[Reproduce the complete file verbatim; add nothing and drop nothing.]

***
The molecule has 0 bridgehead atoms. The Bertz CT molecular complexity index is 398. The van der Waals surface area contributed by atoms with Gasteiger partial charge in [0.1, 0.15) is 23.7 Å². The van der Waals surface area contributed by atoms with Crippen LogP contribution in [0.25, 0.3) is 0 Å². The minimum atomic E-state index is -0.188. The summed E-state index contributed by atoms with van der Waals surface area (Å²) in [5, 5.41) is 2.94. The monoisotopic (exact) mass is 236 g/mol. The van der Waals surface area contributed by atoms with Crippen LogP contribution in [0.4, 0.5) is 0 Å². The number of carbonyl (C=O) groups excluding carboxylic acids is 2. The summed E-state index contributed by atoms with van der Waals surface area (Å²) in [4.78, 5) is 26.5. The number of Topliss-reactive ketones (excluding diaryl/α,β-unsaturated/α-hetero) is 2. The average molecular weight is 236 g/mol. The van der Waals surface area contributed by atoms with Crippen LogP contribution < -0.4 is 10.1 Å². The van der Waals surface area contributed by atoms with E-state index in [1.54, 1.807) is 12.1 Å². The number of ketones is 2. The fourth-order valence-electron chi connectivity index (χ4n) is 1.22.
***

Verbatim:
The molecule has 0 bridgehead atoms. The Bertz CT molecular complexity index is 398. The van der Waals surface area contributed by atoms with Gasteiger partial charge in [0.1, 0.15) is 23.7 Å². The van der Waals surface area contributed by atoms with Crippen LogP contribution in [0.25, 0.3) is 0 Å². The minimum atomic E-state index is -0.188. The summed E-state index contributed by atoms with van der Waals surface area (Å²) in [5, 5.41) is 2.94. The monoisotopic (exact) mass is 236 g/mol. The van der Waals surface area contributed by atoms with Crippen LogP contribution in [0.4, 0.5) is 0 Å². The number of carbonyl (C=O) groups excluding carboxylic acids is 2. The summed E-state index contributed by atoms with van der Waals surface area (Å²) in [4.78, 5) is 26.5. The number of Topliss-reactive ketones (excluding diaryl/α,β-unsaturated/α-hetero) is 2. The average molecular weight is 236 g/mol. The van der Waals surface area contributed by atoms with Crippen LogP contribution < -0.4 is 10.1 Å². The van der Waals surface area contributed by atoms with E-state index in [1.54, 1.807) is 12.1 Å². The number of ketones is 2. The fourth-order valence-electron chi connectivity index (χ4n) is 1.22.